The film uses a non-linear story structure to try and separate itself and the results are less than inspiring. The different storylines are misconstructed into a mess of exposition dumping and paper-thin characters. Our main protagonist is used as a plot device to force the audience into badly edited flashbacks that feel out of place to the overarching narrative. Her role as a police officer gains her access to different files of Grudge victims from past events that all took place in the same haunted house. At times, you think you are following one set of characters and then you are jarred backward to experiencing a different set out of nowhere. Confusion peaks when you are shown the climax of a subplot only to then travel to the beginning of it, erasing the opportunity for authentic stakes. It’s hard to feel connected to the outcome of this film given that none of the characters are written to be anything more than easy fodder for the main villain; there is no personality, charm, or emotional guts to make the serious moments more than forgettable. Consider the biggest crime of this film to be undercutting the supreme talents of a pair of talented actors such as John Cho and William Sandler. This screenplay dealt them poison in the amount of cringe dialogue and farce use of depressing storylines which would ruin any actor’s chance of making their performances work. To make things worse, the final act is essentially a rush job in trying to wrap up all the tangled web of storylines before the audience makes it to the finish line. It felt like the writers submitted the screenplay as the first draft with no revisions or corrections to the flow of different set pieces.

Horror and suspense was manufactured straight from the bargain bin section of the generic store. There is an abundance of poor jump cuts, odd implementation of sound effects, lackluster visual effects, and weak lighting in dark scenes. Some scenes suffer from having human faces drenched in too much darkness; terror scenes didn’t have a stressful effect because there was no way to see the characters or the monster moving around in the environment. There was a weird instance of people popping in and out of the frame, masquerading as a scary surprise. It’s just very easy to see coming and no creative juice is present. I have seen all of the terror tricks this film tries to make unique and it all turns out so bland and tepid to watch. The musical accompaniment to these scenes comes off too hard as a Trent Reznor/Atticus Ross knock-off with badly composed use of pounding drums and broken electronic notes.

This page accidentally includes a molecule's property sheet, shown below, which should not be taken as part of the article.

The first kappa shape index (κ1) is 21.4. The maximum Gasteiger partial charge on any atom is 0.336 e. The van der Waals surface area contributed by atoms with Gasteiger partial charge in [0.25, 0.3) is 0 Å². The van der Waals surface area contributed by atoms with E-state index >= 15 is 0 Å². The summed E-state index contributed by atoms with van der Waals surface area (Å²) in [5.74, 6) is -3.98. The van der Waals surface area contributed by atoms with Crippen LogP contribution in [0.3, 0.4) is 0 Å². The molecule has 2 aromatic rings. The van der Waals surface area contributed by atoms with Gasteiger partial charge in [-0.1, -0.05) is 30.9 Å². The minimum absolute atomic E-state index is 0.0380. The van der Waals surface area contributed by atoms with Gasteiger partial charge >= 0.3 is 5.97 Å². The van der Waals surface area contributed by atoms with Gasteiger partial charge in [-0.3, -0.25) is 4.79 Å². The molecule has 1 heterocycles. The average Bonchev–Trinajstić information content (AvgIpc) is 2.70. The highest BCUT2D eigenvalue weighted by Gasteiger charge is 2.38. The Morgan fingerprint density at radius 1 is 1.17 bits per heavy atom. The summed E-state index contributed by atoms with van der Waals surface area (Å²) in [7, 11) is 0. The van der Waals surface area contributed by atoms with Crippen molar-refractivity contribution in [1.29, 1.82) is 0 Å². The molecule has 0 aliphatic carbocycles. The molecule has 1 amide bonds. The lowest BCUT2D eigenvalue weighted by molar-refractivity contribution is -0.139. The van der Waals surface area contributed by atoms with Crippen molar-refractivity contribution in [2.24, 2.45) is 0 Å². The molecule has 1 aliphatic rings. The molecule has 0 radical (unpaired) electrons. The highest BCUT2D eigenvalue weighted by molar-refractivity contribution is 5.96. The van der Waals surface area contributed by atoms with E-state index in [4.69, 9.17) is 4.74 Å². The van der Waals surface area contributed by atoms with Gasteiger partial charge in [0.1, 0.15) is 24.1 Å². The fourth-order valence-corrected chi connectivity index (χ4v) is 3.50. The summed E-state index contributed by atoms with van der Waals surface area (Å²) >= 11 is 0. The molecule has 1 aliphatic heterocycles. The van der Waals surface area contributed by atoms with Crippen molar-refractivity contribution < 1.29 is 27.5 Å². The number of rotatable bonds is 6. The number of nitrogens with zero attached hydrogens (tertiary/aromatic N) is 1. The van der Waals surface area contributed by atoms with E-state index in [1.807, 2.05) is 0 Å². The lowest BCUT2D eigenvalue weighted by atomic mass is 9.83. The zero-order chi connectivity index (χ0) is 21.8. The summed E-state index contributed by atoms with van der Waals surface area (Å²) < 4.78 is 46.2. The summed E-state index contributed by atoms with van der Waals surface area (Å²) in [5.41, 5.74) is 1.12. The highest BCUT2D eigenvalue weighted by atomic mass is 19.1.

“The Grudge” is the kind of experience that will drain the life-force out of the average viewer. It has no crowd-pleasing moments and treats the audience as a child who needs their handheld to navigate what should have been a simple horror film. This is one of the few films I have witnessed in the last few years that does nothing well and is an embarrassment to not just horror but any cinematic genre. 2020 has started off its year by providing me a top candidate for one of the worst films of the year.


Caless Davis is a Seattle-based film critic and contributor to the Feelin’ Film Podcast. He loves any discussion of film and meeting new people to engage in film discussions on any subject. You can follow him on Twitter and Instagram.

MOVIE REVIEW: Uncut Gems

The experience of your physical and mental senses being run through the gauntlet of a pressure cooker has never been more fully realized. Your heartbeat thumps with each new anxiety-filled sequence that won’t resolve itself, and an escalation of stakes conjures sweat to trickle from the surface of your forehead. Even in the quietest of moments, there is a sense that the viewer and the main protagonist will never find themselves out of the massive black hole that has swallowed them whole. The Safdie Bros “Uncut Gems” is a cinematic experience that demands full attention with its cascading thrills, visual/auditory richness, and Adam Sandler’s tour de force performance.

Set in the year 2012, Howard Ratner (Sandler) is a jeweler stationed in New York City who enjoys an impressive clientele that features a who’s who of musicians and athletes desiring custom pieces that stand out. Ratner receives the delivery that he has been salivating over for months, a rock filled with colorful gems straight from the country of Ethiopia. Ratner hopes to score a big windfall of cash from this prized possession in the form of an auction listing, while also getting serious loan sharks and bookies off his neck over uncovered debts. The plan does not go well due to unfortunate circumstances brought on by mishandled gambling decisions and the chaos of Ratner’s personal life unfolding behind the scenes, sending him traveling down a slippery slope of heightened drama and personal turmoil that can prove undo his quest for a high heaven payday.